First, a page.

Valery Gergiev

Russian music is much in the London Symphony Orchestra’s sights this month – as it has been since Valery Gergiev became principal conductor in 2007. Thursday’s concert focused on Scriabin, whose oeuvre, little known in the UK, seems a match for Gergiev’s instinctive grasp of mood and colour. These performances of the Second and Fifth Symphonies were part of a Scriabin conspectus that will make a welcome addition to the orchestra’s discography on LSO Live.

But another, less welcome aspect of Russia has recently loomed into view – its politics – and the tone here is not so harmonious. Following a gay rights protest against Gergiev on the stage of the Barbican last October (preceded by similar demonstrations in New York), the Peter Tatchell Foundation has tried to maintain pressure by lobbying the media and continuing to picket his concerts: about 30 campaigners protested outside the Barbican on Thursday.

As a prominent Russian with links to President Vladimir Putin, whose anti-gay legislation has attracted attention in the west, Gergiev is a sitting target for such a campaign. He has the kind of visibility gay activists need to target Putin’s repressive policies. Judging by Thursday’s protest, Russian military action in Ukraine has become an additional stick with which to beat Gergiev.

There is little doubt the conductor’s position is compromised. Deep down he is a nationalist, as his ill-judged support for the Russian intervention in Georgia in 2008 demonstrated. At his two Mariinsky theatres in St Petersburg, he has 3,000 employees on his payroll and a rich tradition to maintain. No other figure could raise the kind of money that Gergiev does to keep the Mariinsky going. Much of that money comes from members of the Putin circle. If Gergiev is presented with a petition in support of government policy, he is obliged to sign – unlike prominent freelance musicians such as Denis Matsuev and Yuri Bashmet, who have foolishly toed the line.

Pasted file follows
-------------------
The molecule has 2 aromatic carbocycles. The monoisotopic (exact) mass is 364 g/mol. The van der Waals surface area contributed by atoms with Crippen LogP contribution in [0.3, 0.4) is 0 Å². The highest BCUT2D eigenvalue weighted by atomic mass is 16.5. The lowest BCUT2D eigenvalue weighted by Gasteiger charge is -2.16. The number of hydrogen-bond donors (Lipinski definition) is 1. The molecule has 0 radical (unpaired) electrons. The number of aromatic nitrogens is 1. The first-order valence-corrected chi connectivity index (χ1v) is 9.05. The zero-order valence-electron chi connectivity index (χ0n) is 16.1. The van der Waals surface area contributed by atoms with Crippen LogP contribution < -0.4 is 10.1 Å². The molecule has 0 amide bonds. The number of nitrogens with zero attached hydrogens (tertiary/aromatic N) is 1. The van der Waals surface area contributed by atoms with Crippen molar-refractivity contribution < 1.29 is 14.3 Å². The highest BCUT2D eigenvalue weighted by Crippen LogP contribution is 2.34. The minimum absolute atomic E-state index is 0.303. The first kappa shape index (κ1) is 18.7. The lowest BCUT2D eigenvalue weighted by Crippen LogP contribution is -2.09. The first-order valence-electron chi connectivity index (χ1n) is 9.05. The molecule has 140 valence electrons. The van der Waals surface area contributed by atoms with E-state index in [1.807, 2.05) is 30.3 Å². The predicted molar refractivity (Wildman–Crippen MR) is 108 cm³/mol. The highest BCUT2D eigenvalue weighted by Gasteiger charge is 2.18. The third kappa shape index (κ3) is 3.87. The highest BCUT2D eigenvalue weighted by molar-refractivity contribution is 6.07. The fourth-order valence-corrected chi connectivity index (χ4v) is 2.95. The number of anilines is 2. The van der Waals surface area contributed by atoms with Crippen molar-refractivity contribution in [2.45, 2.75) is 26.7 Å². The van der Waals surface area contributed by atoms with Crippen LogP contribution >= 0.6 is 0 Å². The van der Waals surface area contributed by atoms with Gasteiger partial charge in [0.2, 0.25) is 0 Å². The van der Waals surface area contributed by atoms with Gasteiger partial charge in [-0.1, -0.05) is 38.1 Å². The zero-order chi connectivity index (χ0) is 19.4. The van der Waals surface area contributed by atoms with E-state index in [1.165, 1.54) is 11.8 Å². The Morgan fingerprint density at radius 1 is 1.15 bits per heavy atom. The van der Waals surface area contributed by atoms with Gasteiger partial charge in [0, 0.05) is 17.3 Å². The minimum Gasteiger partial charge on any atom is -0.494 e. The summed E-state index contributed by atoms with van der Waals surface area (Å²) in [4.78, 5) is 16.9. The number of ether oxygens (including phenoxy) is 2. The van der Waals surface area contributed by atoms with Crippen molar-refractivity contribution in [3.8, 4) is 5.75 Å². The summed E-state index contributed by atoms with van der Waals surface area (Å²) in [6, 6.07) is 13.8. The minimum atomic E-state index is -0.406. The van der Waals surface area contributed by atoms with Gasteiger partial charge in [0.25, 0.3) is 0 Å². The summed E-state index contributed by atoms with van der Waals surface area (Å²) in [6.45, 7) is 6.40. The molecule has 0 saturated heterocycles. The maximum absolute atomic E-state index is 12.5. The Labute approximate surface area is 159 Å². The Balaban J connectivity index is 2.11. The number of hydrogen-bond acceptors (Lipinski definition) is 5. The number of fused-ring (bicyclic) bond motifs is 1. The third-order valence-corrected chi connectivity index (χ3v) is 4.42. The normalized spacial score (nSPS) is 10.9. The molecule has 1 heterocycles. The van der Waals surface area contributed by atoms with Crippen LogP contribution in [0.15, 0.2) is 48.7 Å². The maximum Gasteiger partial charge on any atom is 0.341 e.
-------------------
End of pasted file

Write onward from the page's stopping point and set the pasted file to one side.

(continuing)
There is no way the leader of a prominent Russian institution can condemn the country’s president – just as there was no way Shostakovich could condemn Soviet totalitarianism. If Gergiev did, his power-base in Russia would vanish overnight. As he prepares to exchange the LSO for the Munich Philharmonic next year, his best hope is to maintain his current show of calculated haziness, neither speaking up for Putin nor actively distancing himself.

One thing is clear: Gergiev is not anti-gay. In 1991, shortly after taking responsibility for the Mariinsky, he engaged a gay director, Graham Vick, to stage Prokofiev’s mighty War and Peace. Since then much of the company’s most distinguished work has involved gay artists – including Paul Brown, Paul Curran, Jonathan Kent and David McVicar, all luminaries of the UK opera world. Gergiev has explicitly advocated equal rights.

There were no protests inside the hall on Thursday. The music did the talking. The muted brass introit of Messiaen’s L’ascension may have sounded raw and raucous, but the performance quickly gathered momentum and intensity – qualities that would have been useful in Scriabin’s heavily overwrought Fifth Symphony, his “Poem of Fire”, which Matsuev, the piano soloist, played like Gershwin.

The concert’s second half was devoted to Scriabin’s Second Symphony, which emerged blessedly free of the hothouse atmosphere drowning the Fifth. Gergiev was in his element, firing up the musicians in the boisterous outer movements and stressing elegance in the sensuous slow centrepiece. Here was the unadorned Russian soul – apolitical and all-embracing.

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